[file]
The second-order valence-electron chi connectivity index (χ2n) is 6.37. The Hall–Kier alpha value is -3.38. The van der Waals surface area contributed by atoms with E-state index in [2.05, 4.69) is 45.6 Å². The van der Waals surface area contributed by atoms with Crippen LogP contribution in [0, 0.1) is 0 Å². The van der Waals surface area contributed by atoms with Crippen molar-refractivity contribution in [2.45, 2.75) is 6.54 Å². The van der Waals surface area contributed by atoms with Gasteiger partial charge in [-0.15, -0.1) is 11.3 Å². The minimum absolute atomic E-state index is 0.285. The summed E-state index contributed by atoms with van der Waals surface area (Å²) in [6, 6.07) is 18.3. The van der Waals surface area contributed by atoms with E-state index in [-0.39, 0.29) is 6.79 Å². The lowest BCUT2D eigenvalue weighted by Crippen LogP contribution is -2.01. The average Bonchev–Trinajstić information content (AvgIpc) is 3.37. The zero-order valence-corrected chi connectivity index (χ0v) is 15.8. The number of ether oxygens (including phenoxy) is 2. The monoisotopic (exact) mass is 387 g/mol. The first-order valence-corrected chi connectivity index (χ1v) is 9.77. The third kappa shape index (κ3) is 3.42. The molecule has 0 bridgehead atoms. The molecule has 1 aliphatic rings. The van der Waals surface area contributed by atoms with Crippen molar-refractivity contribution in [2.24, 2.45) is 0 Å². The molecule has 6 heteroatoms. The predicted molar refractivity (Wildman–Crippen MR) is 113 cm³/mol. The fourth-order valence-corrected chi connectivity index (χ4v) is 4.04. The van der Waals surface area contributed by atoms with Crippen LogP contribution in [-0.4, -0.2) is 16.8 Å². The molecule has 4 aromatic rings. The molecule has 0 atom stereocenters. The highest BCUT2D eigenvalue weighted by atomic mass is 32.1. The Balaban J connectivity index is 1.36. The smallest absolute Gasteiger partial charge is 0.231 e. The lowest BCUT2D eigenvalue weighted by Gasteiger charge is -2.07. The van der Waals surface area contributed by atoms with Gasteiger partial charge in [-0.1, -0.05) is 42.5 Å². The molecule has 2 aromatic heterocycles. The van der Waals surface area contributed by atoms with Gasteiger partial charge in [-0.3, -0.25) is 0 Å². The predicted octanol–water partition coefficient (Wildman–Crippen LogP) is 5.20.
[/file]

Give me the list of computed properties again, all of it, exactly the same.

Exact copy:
The second-order valence-electron chi connectivity index (χ2n) is 6.37. The Hall–Kier alpha value is -3.38. The van der Waals surface area contributed by atoms with E-state index in [2.05, 4.69) is 45.6 Å². The van der Waals surface area contributed by atoms with Crippen LogP contribution in [0, 0.1) is 0 Å². The van der Waals surface area contributed by atoms with Crippen molar-refractivity contribution in [2.45, 2.75) is 6.54 Å². The van der Waals surface area contributed by atoms with Gasteiger partial charge in [-0.15, -0.1) is 11.3 Å². The minimum absolute atomic E-state index is 0.285. The summed E-state index contributed by atoms with van der Waals surface area (Å²) in [6, 6.07) is 18.3. The van der Waals surface area contributed by atoms with E-state index in [-0.39, 0.29) is 6.79 Å². The lowest BCUT2D eigenvalue weighted by Crippen LogP contribution is -2.01. The average Bonchev–Trinajstić information content (AvgIpc) is 3.37. The zero-order valence-corrected chi connectivity index (χ0v) is 15.8. The number of ether oxygens (including phenoxy) is 2. The monoisotopic (exact) mass is 387 g/mol. The first-order valence-corrected chi connectivity index (χ1v) is 9.77. The third kappa shape index (κ3) is 3.42. The molecule has 0 bridgehead atoms. The molecule has 1 aliphatic rings. The van der Waals surface area contributed by atoms with Crippen molar-refractivity contribution in [2.24, 2.45) is 0 Å². The molecule has 6 heteroatoms. The predicted molar refractivity (Wildman–Crippen MR) is 113 cm³/mol. The fourth-order valence-corrected chi connectivity index (χ4v) is 4.04. The van der Waals surface area contributed by atoms with Crippen LogP contribution in [-0.4, -0.2) is 16.8 Å². The molecule has 4 aromatic rings. The molecule has 0 atom stereocenters. The highest BCUT2D eigenvalue weighted by atomic mass is 32.1. The Balaban J connectivity index is 1.36. The smallest absolute Gasteiger partial charge is 0.231 e. The lowest BCUT2D eigenvalue weighted by Gasteiger charge is -2.07. The van der Waals surface area contributed by atoms with Gasteiger partial charge in [-0.1, -0.05) is 42.5 Å². The molecule has 2 aromatic heterocycles. The van der Waals surface area contributed by atoms with Gasteiger partial charge in [-0.3, -0.25) is 0 Å². The predicted octanol–water partition coefficient (Wildman–Crippen LogP) is 5.20.